Completed: The Stacie Jean Jacket

16 Oct

Hot on the heels of my 70s denim skirt and Cone Mills Ginger jeans, I have ONE MORE denim piece to share with y’all and then I swear I’m done (well, for now anyway haha). I made a jean jacket! Skirt, pants, jacket – my dreams of wearing a full Canadian Tuxedo are finally realized :P

Stacie Jean Jacket - front

I have wanted a new jean jacket for several years now. I had a really ace one back when I was a teenager – it fit just the way I liked and the color was spot on. I covered it with patches, buttons and pyramid studs (again, I was a teenager) and wore it for nearly a decade. It even survived Hurricane Katrina – not without a few new mold-induced holes, but y’know, ~punk rock~ or whatevs. I actually still have it, but it’s pretty old, and I’m definitely not cool enough to wear it anymore. Anyway, that was the best denim jacket. Denim jacket #2, the desperate replacement, was fairly subpar and primarily bought out of necessity rather than because I actually liked it. It never fit right, and the wash is one of those weird faded green-indigos that always looks dirty. It’s gone through a couple of alterations to both size and length, which somehow made it look both better and worse at the same time. I’ve been wanting to replace it for years, but it seems like all the stuff I find in stores has a really odd fit or is pre-destroyed/ripped/faded, which I’m not a huge fan of. And while I’ve never been opposed to making one myself, I never came across a pattern for one. Well, until now, anyway!

The pattern is the Stacie Jean Jacket from Style Arc patterns. I’ve never sewn a Style Arc pattern before – although I’ve heard wonderful things about them. They’re a bit expensive to ship from Australia, and you only get one size with your pattern (and since it’s a new-to-me company, what if I get the wrong size arghh). All that being said, Style Arc now has an Etsy shop, where you can download PDFs that come in packs of 3 sizes. Praise! Not to mention, as someone who abhors taping together a bunch of pieces paper, the PDFs are pretty small and easy to manage. You can only print one size at a time (they aren’t nested), but it does make it easier to see what lines to cut and reduce the anguish of wasting a bunch of paper on sizes larger than you need.

Stacie Jean Jacket - front

ANYWAY, all that unnecessary backstory behind, I bought the 4/6/8 pattern and printed/cut the size 6, which was based on my measurements on the size chart (finished measurements aren’t given with this pattern, so that was a big ol’ element of trust right there! Well, not horribly because I did make a muslin!) I waffled a little bit before actually sewing it up – or even making a muslin – because the instructions are SO SPARSE. I don’t feel like I need a bunch of hand-holding in my sewing these days, and I rarely even look at the illustrations in an instruction book anymore, but man alive there is literally like, a paragraph, for making the whole coat. All the sentences are really brief, and there are no reminders for stuff like finishing seams or what direction to press them in. No diagrams at all, unless you count the topstitching guide on the second page. Seriously, the instructions are 3 pages long – the first page is the cover, and the last page is the topstitching guide. And half of the second page is a map of all the pattern pieces. So yeah, not a lot of hand-holding with this one! Do you ever look at a new pattern (sewing or knitting) before starting it and get overwhelmed with all the direction since it’s a bit out of context? That’s how I felt about this pattern. Woof. I knew a muslin would be totally necessary, not just for fit, but also to make sure I understood how to put the dang thing together. I was NOT about to spend my weekend ripping out topstitching.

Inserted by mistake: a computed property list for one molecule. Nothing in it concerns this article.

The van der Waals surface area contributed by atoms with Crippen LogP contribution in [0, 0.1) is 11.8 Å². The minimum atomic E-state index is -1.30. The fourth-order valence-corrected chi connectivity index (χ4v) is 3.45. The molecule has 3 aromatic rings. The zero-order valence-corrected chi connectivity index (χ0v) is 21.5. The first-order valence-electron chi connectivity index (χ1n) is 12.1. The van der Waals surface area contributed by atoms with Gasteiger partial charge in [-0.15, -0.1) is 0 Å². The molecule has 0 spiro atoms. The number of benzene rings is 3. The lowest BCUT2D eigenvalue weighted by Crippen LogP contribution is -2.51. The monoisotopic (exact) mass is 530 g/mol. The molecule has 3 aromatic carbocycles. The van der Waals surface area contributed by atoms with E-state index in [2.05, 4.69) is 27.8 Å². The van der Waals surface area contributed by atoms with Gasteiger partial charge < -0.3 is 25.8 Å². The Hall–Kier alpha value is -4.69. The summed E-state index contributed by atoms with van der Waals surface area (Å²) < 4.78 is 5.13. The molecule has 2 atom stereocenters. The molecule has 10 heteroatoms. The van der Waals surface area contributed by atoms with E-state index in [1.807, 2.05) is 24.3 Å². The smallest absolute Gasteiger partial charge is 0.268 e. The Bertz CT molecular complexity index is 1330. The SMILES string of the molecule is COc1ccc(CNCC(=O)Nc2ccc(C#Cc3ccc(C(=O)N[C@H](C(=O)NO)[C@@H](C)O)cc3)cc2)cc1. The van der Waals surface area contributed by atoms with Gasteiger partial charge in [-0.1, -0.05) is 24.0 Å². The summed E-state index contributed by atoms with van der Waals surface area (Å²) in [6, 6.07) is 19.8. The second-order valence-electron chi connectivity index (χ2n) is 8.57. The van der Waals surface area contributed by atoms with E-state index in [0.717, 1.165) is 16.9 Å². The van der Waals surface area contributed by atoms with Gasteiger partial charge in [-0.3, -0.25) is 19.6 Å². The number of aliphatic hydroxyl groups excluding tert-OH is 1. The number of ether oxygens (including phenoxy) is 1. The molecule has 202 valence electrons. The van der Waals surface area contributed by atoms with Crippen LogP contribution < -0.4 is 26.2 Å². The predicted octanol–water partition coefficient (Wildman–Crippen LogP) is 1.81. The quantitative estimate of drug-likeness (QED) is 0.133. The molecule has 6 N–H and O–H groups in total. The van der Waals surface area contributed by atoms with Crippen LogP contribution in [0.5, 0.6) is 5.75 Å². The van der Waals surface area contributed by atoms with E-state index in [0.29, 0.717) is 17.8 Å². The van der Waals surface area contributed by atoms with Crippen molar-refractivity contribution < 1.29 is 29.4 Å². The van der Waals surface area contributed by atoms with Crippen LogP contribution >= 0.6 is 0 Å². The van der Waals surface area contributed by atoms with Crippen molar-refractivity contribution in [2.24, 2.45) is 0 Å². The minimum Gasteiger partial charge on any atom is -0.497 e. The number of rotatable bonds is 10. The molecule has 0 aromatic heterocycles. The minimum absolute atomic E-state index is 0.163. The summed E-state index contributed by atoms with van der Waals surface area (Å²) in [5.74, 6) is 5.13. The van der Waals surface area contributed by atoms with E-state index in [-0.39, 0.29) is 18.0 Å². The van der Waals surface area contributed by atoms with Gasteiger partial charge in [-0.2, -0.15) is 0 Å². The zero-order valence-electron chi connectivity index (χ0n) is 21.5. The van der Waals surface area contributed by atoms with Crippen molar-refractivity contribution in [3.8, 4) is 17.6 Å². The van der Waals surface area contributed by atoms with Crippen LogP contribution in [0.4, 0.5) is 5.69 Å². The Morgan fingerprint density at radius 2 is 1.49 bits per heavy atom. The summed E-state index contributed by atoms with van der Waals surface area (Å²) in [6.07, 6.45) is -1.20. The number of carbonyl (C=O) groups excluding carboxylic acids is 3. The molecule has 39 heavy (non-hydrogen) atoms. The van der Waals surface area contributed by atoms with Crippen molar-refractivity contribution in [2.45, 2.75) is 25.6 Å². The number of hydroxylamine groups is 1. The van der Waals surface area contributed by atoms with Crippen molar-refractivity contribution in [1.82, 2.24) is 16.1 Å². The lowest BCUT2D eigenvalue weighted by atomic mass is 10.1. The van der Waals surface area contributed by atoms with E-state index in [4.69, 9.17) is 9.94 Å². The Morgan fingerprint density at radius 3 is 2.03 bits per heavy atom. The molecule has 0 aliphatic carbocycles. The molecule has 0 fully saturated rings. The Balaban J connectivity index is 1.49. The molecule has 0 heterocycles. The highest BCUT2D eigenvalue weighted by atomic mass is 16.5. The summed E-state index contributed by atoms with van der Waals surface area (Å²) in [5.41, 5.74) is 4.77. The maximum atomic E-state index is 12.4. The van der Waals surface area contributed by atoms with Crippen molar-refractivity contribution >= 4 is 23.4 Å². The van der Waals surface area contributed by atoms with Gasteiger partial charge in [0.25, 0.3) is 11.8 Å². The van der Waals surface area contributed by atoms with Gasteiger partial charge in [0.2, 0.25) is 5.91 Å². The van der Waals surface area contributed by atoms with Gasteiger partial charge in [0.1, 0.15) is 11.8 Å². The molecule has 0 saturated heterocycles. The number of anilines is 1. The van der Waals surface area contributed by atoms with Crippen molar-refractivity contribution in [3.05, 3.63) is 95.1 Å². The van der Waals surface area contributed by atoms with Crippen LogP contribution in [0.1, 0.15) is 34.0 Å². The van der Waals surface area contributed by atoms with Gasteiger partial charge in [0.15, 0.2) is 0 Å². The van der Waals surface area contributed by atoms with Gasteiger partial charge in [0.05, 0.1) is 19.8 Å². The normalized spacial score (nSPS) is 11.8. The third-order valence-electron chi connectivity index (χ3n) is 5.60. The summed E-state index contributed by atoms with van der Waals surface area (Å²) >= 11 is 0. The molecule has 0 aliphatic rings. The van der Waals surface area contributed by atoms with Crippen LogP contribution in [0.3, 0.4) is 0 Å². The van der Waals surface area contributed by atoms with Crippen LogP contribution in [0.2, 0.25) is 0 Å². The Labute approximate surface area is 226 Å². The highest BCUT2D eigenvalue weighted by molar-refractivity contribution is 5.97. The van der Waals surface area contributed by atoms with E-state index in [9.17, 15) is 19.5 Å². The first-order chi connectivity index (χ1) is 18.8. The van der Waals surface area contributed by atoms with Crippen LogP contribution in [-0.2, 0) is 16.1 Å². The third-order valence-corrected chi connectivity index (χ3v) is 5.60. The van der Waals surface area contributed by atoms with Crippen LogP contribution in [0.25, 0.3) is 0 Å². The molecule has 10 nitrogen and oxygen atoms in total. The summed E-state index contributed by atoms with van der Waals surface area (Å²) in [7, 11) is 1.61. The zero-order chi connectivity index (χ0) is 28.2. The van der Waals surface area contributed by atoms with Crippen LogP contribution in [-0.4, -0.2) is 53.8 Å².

Stacie Jean Jacket - side

It wasn’t until I was in Maine, teaching at the bomb-ass A Gathering of Stitches for my sewing retreat last month, that one of my students (appropriately named Staci ;) ) showed me her Stacie Jean jacket. It was absolutely beautiful and I was immediately inspired. She reassured me that the jacket was easy to construct, and that the sizing was accurate. So, as soon as I got home, I started on my muslin.

I’m really glad that I took the time to make a muslin, because I ended up needing to make some changes around the armscye. I tried to take photos to share in this post, but you can’t really see the fitting issue. I could certainly feel it, though! The armscye was totally the wrong size and my arm movement was severely restricted. I could barely reach in front of me, and everything pulled at the bicep. I googled around and tried to figure out how to fix this issue, but that was hard since I wasn’t really sure what was causing the problem to begin with. Finally, I just sliced the sleeve out of the arm hole and re-pinned and sewed and added fabric scraps to the holes until things started to feel right. I also compared the pattern piece to my current denim jacket (which, although I’m not happy with it as a whole, I will say at the arm holes fit really well hahaha). Look at this!

Stacie Jean Jacket - pattern adjustments

So, clearly, the arm holes were WAY too big for me. Once I figured this out, I was able to adjust the pattern pieces to be the correct (smaller)size for me, plus reduce the height of the sleeve cap so that it would fit the new arm hole. Using a combination of my pinned/basted/pieced muslin pieces and the existing jacket, I added in paper to raise the underarm and add more so that the arm hole didn’t cut too far away from my actual underarm. I also added about 1/4″ to the shoulder, since it seemed a bit narrow on my muslin.